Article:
If you use Growl, you’ll appreciate the built-in support. No extra apps required.
History in chat windows
When you start a new conversation, the recent history is displayed. This is great if you leave a message for someone, close the window, and then the other person replies after you’ve forgotten what you’re talking about.
All things being equal, I prefer an open source solution. All things aren’t equal here though, this blows iChat out of the water.
That’s not to say it doesn’t have its shortcomings. If you use iChat for audio or video conferencing, you’ll probably want to stick with it. Another big hurdle is that sending files doesn’t work as well as iChat, likely due to NAT issues (which a simple upgrade should fix). The only other problem I have with it is that I can’t find a dock icon that doesn’t flash when I have an unread message, which I find distracting. [Update: Brian found a dock icon that isn’t animated.]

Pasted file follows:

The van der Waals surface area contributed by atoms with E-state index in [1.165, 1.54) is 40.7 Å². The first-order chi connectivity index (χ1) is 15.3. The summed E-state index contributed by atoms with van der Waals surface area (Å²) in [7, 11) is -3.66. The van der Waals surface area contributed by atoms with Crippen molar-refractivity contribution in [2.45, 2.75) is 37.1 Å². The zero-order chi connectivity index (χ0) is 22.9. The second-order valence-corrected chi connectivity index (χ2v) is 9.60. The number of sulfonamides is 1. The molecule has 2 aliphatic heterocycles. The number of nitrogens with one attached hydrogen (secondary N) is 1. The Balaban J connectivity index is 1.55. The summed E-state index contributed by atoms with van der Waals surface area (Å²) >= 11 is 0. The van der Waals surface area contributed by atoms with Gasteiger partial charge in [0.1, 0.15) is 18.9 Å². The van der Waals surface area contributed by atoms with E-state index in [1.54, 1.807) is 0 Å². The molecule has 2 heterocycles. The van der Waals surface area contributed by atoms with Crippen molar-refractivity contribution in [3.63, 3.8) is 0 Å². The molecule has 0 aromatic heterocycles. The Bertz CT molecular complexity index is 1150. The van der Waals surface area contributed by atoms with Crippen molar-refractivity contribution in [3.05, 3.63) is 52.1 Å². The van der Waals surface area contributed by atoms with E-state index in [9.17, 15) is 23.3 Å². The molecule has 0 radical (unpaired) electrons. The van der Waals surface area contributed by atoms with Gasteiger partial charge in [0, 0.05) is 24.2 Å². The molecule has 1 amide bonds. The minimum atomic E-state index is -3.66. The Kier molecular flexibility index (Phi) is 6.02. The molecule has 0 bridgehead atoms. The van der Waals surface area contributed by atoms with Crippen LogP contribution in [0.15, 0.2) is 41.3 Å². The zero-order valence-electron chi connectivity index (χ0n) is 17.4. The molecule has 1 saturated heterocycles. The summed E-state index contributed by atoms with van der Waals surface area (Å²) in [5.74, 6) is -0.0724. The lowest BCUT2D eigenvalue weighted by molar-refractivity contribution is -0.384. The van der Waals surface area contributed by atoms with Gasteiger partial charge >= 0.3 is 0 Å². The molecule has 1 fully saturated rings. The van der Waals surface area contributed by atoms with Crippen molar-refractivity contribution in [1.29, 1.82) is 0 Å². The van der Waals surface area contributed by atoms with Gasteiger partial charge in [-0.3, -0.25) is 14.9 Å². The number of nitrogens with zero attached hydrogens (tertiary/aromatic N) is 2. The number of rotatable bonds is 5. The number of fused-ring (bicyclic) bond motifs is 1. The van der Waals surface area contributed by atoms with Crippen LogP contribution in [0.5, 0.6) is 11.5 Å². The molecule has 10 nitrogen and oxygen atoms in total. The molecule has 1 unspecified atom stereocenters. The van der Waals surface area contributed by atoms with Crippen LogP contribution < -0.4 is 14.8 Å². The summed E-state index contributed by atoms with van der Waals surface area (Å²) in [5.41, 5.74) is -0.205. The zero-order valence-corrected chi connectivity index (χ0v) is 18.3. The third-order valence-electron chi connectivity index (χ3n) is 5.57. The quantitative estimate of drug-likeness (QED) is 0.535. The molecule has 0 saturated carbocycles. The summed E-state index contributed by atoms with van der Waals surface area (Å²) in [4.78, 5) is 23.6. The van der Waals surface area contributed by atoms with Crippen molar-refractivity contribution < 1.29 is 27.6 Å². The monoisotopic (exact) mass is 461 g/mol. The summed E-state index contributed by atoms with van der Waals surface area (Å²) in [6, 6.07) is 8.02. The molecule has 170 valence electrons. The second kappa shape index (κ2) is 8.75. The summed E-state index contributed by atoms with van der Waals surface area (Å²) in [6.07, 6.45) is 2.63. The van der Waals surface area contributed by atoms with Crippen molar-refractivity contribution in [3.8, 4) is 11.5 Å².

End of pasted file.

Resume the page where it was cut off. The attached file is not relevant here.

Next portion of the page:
I’m pretty geeked about it, I like seeing an open source app that gets OS X UI right. Geeked enough to evangelize in my blog. Check out the screenshots, go download it and give it a try.
There are some lessons learned from what I did wrong, too. The first was choosing Smarty as the theme engine. While I’ve had good luck with Smarty in my own projects, the majority of work being done with Drupal seems to use PHPTemplate.
There’s nothing wrong with Smarty, the PHP library. For Drupal, however, there is a lot more support available for PHPTemplate, and PHPTemplate more likely to be kept up to date. Drupal’s PHP functions are more than adequate for theming, which negates Smarty’s advantage of having view-centric functions available to it.